Tricyclic antidepressants: (Moderate) Tricyclic antidepressants, when used concomitantly with anticonvulsants, can increase CNS depression and may also lower the seizure threshold, leading to pharmacodynamic interactions. Monitor patients on anticonvulsants carefully when a TCA is used concurrently.
    Ulipristal: (Minor) Ulipristal is a substrate of CYP3A4 and felbamate is a CYP3A4 inducer. Concomitant use may decrease the plasma concentration and effectiveness of ulipristal.
    Valproic Acid, Divalproex Sodium: (Moderate) Felbamate has been shown to increase valproic acid serum concentrations, however the magnitude of this effect varies. Felbamate may interfere with valproic acid metabolism and should be administered cautiously to patients receiving valproic acid.
    Vandetanib: (Moderate) Use caution if coadministration of vandetanib with felbamate is necessary, due to a possibly unpredictable effect on vandetanib efficacy and toxicity. Felbamate is a weak inducer of CYP3A4. In a crossover study (n = 12), coadministration of vandetanib with a strong CYP3A4 inducer, rifampicin, decreased the mean AUC of vandetanib by 40% (90% CI, 56% to 63%); a clinically meaningful change in the mean vandetanib Cmax was not observed. However, the AUC and Cmax of active metabolite, N-desmethyl-vandetanib, increased by 266% and 414%, respectively.
    Venetoclax: (Major) Avoid the concomitant use of venetoclax and felbamate; venetoclax levels may be decreased and its efficacy reduced. Venetoclax is a CYP3A4 substrate and felbamate is a moderate CYP3A4 inducer. Consider alternative agents. In a drug interaction study (n = 11), the venetoclax Cmax and AUC values were decreased by 42% and 71%, respectively, following the co-administration of multiple doses of a strong CYP3A4 inducer. Use of venetoclax with a moderate CYP3A4 inducer has not been evaluated.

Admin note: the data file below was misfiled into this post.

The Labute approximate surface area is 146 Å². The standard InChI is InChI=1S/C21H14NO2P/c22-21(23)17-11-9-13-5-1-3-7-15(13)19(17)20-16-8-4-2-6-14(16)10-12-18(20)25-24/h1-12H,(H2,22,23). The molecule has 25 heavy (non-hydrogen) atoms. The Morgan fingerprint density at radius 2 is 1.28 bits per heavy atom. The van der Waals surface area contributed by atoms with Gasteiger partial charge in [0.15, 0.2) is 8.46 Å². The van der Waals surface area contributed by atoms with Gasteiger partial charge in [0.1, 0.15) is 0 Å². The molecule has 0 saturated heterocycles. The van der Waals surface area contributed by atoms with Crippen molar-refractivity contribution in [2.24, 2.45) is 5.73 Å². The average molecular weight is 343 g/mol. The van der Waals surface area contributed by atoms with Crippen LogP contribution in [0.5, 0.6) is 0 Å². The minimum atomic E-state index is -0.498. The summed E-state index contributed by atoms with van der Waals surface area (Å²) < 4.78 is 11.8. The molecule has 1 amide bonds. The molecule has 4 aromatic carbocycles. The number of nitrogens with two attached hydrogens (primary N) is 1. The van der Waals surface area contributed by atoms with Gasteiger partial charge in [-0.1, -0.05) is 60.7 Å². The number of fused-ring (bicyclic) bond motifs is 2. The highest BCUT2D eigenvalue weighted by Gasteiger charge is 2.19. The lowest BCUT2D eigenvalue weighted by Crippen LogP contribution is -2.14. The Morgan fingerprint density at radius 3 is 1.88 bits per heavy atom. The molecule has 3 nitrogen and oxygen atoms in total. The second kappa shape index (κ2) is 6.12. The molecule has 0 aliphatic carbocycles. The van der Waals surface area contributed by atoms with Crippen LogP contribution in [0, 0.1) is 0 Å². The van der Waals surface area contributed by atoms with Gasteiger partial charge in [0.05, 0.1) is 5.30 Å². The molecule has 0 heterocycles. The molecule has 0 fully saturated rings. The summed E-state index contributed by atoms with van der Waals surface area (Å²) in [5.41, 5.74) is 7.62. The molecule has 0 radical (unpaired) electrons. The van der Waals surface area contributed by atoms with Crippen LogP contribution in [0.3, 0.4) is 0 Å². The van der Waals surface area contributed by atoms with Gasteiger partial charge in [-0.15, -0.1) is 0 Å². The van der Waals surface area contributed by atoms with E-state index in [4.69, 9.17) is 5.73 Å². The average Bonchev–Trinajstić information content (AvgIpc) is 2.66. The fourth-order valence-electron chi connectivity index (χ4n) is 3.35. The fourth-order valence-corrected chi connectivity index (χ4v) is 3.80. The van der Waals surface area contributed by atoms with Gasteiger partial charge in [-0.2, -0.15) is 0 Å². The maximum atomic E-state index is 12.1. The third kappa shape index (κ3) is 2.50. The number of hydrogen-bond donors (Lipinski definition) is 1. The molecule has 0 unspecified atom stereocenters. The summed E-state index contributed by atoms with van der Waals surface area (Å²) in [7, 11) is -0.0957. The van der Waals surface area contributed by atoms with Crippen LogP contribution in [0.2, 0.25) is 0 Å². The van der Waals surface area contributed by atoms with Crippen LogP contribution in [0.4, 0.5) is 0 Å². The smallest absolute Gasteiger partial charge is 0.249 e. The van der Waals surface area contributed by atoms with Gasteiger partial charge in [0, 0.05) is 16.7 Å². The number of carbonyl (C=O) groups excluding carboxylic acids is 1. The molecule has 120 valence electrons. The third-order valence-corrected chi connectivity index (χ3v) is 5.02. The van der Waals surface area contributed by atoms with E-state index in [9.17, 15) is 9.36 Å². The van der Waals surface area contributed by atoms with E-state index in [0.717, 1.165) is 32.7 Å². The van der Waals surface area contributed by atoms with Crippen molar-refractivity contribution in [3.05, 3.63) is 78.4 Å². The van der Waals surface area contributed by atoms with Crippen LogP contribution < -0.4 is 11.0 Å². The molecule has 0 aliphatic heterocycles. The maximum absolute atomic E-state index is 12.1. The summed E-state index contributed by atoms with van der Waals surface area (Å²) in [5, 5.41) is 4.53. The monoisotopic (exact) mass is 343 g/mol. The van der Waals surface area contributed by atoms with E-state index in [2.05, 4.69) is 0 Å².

Vincristine Liposomal: (Moderate) Vincristine is a substrate for cytochrome P450 (CYP) 3A4. Agents that induce CYP3A4 may increase the metabolism of vincristine and decrease the efficacy of drug, including felbamate. Patients receiving these drugs concurrently with vincristine should be monitored for possible loss of vincristine efficacy.
    Vincristine: (Moderate) Vincristine is a substrate for cytochrome P450 (CYP) 3A4. Agents that induce CYP3A4 may increase the metabolism of vincristine and decrease the efficacy of drug, including felbamate. Patients receiving these drugs concurrently with vincristine should be monitored for possible loss of vincristine efficacy.
    Vorapaxar: (Moderate) Use caution during concurrent use of vorapaxar and felbamate. Decreased serum concentrations of vorapaxar and thus decreased efficacy are possible when vorapaxar, a CYP3A4 substrate, is coadministered with felbamate, a mild CYP3A inducer.
    Voriconazole: (Minor) Voriconazole is a primary substrate of the CYP2C19 isoenzyme, and also is metabolized to a lesser extent by CYP3A4 and CYP2C9. Theoretically, CYP2C19 inhibitors, such as felbamate, may result in elevated voriconazole serum concentrations when coadministered. Felbamate is known to induce CYP3A4 as well as inhibit CYP2C19, so the net effect of this drug on voriconazole metabolism is not certain.

    PREGNANCY AND LACTATION

    Pregnancy